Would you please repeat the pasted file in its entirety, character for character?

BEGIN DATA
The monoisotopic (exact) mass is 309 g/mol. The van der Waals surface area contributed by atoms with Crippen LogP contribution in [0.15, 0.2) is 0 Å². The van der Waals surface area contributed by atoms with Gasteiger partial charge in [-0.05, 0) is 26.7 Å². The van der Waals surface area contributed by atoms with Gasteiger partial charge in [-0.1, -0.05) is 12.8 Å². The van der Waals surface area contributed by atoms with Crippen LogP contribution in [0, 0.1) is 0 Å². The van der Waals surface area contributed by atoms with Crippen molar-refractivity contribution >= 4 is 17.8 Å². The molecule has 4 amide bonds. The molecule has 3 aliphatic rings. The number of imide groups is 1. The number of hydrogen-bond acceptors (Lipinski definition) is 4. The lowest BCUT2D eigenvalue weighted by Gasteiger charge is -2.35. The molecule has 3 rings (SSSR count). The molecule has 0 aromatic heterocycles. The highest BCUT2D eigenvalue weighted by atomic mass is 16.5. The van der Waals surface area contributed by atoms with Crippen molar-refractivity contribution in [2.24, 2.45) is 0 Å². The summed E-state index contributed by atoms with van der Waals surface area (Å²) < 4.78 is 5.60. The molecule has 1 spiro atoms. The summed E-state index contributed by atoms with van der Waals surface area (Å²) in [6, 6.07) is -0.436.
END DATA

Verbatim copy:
The monoisotopic (exact) mass is 309 g/mol. The van der Waals surface area contributed by atoms with Crippen LogP contribution in [0.15, 0.2) is 0 Å². The van der Waals surface area contributed by atoms with Gasteiger partial charge in [-0.05, 0) is 26.7 Å². The van der Waals surface area contributed by atoms with Gasteiger partial charge in [-0.1, -0.05) is 12.8 Å². The van der Waals surface area contributed by atoms with Crippen LogP contribution in [0, 0.1) is 0 Å². The van der Waals surface area contributed by atoms with Crippen molar-refractivity contribution >= 4 is 17.8 Å². The molecule has 4 amide bonds. The molecule has 3 aliphatic rings. The number of imide groups is 1. The number of hydrogen-bond acceptors (Lipinski definition) is 4. The lowest BCUT2D eigenvalue weighted by Gasteiger charge is -2.35. The molecule has 3 rings (SSSR count). The molecule has 0 aromatic heterocycles. The highest BCUT2D eigenvalue weighted by atomic mass is 16.5. The van der Waals surface area contributed by atoms with Crippen molar-refractivity contribution in [2.24, 2.45) is 0 Å². The summed E-state index contributed by atoms with van der Waals surface area (Å²) < 4.78 is 5.60. The molecule has 1 spiro atoms. The summed E-state index contributed by atoms with van der Waals surface area (Å²) in [6, 6.07) is -0.436.